Why Sports Stadiums Create Dilemmas

Like all sports projects, renovating Arthur Ashe Stadium requires choosing between most fans and the minority that brings the most revenue.

What Buffet Economics Says About All-You-Can-Eat

Looking at the the supply and demand sides of buffet economics, we see how restaurants and diners manage all-you-can-eat.

All We Need To Know About Pumpkin Slingshots and Fall Farm Festivals

The incentives created by fall farm festival prices shape the money that families spend when they visit a farm on a beautiful autumn day.

How a Cheap Airline Can Be Expensive

Reflecting an unbundled ticket, a list of discount airline fees indicates the extras we can pay for when we fly cheaply.

Where Mount Everest Economics Take Us

Whether looking at its newfound height, the traffic jams, or the role of Nepal, Mount Everest always takes us to the margin.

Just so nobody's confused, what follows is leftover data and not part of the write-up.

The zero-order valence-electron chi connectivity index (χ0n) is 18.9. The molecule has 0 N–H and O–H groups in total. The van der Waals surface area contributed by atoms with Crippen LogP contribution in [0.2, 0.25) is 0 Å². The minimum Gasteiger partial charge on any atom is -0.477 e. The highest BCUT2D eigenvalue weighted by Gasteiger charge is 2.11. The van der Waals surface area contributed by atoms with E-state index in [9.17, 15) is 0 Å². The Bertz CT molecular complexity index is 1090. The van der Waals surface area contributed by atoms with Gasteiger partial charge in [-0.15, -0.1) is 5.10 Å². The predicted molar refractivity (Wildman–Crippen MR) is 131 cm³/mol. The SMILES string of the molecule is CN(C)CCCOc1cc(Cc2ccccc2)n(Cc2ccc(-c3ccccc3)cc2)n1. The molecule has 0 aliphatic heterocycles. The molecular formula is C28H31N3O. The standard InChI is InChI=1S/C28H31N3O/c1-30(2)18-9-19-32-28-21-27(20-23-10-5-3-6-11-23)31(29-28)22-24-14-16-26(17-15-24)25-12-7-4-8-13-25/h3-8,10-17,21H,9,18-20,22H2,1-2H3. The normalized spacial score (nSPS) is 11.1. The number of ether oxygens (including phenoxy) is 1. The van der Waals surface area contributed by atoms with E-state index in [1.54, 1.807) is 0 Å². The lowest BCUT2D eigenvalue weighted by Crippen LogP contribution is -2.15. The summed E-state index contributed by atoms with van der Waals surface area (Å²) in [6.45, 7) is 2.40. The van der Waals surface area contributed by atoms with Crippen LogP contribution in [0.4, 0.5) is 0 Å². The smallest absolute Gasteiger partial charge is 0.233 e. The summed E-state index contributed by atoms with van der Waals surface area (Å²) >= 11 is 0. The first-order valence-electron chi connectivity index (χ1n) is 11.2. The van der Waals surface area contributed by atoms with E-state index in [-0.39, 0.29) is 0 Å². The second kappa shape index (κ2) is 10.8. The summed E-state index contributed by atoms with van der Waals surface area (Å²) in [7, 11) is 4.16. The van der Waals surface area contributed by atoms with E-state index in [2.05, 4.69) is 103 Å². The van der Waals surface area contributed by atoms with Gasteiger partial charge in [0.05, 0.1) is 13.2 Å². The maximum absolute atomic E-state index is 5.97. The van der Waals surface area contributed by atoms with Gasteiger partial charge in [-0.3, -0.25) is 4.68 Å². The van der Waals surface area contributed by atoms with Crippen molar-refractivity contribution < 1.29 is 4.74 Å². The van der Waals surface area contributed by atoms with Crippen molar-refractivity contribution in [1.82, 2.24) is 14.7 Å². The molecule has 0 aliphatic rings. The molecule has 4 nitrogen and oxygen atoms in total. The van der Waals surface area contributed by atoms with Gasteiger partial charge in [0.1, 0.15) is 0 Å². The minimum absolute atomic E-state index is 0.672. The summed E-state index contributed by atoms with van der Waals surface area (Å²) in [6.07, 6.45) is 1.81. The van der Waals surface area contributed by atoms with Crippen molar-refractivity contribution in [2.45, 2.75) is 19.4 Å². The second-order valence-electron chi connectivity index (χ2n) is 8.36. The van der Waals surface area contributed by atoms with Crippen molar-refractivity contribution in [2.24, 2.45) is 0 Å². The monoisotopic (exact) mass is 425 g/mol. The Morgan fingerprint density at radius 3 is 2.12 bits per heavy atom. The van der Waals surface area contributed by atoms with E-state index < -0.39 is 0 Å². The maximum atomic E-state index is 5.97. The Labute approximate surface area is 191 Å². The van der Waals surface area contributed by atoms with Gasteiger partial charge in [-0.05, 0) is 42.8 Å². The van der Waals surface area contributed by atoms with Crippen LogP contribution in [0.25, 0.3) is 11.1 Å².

The Airline Seat Size Squeeze

The problem of airline seat size getting smaller and people getting larger is difficult to solve because comfort and revenue tend to conflict.

Six Surprising Facts About Our Prescription Drug Spending

Called a prescription escalator, our prescription drug spending is more about efficacy and age than the rising prices that we say we see.

Why a Lifetime Pasta Pass is About More Than Spaghetti

The unlimited pasta that Olive Garden’s Never Ending Pasta Pass winners consume reflects a massive change in marginal utility.

What Chuck E. Cheese Teaches Us About Money

When Chuck E. Cheese changed the kinds of payment cards that kids and their parents used for games and food, they created new spending incentives.

When to Worry About Water

Approaching Day Zero, the people in Cape Town South Africa were conserving water by singing two minute shower songs and using 50 liters (13 gallons) a day.